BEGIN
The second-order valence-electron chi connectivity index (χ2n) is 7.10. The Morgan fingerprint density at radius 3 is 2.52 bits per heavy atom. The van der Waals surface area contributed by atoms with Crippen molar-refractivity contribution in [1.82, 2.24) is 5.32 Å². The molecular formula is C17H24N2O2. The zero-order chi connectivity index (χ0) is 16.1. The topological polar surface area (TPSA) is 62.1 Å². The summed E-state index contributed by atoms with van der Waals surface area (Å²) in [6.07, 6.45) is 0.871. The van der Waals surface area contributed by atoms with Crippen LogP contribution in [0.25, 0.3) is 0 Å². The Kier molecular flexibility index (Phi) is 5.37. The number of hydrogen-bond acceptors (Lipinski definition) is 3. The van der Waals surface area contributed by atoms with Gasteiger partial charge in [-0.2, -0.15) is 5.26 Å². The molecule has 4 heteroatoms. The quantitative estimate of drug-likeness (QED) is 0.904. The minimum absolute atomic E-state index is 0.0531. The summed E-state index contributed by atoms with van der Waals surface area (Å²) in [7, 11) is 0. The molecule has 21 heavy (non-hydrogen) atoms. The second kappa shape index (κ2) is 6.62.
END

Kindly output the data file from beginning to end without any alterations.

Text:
The second-order valence-electron chi connectivity index (χ2n) is 7.10. The Morgan fingerprint density at radius 3 is 2.52 bits per heavy atom. The van der Waals surface area contributed by atoms with Crippen molar-refractivity contribution in [1.82, 2.24) is 5.32 Å². The molecular formula is C17H24N2O2. The zero-order chi connectivity index (χ0) is 16.1. The topological polar surface area (TPSA) is 62.1 Å². The summed E-state index contributed by atoms with van der Waals surface area (Å²) in [6.07, 6.45) is 0.871. The van der Waals surface area contributed by atoms with Crippen LogP contribution in [0.25, 0.3) is 0 Å². The Kier molecular flexibility index (Phi) is 5.37. The number of hydrogen-bond acceptors (Lipinski definition) is 3. The van der Waals surface area contributed by atoms with Gasteiger partial charge in [-0.2, -0.15) is 5.26 Å². The molecule has 4 heteroatoms. The quantitative estimate of drug-likeness (QED) is 0.904. The minimum absolute atomic E-state index is 0.0531. The summed E-state index contributed by atoms with van der Waals surface area (Å²) in [7, 11) is 0. The molecule has 21 heavy (non-hydrogen) atoms. The second kappa shape index (κ2) is 6.62.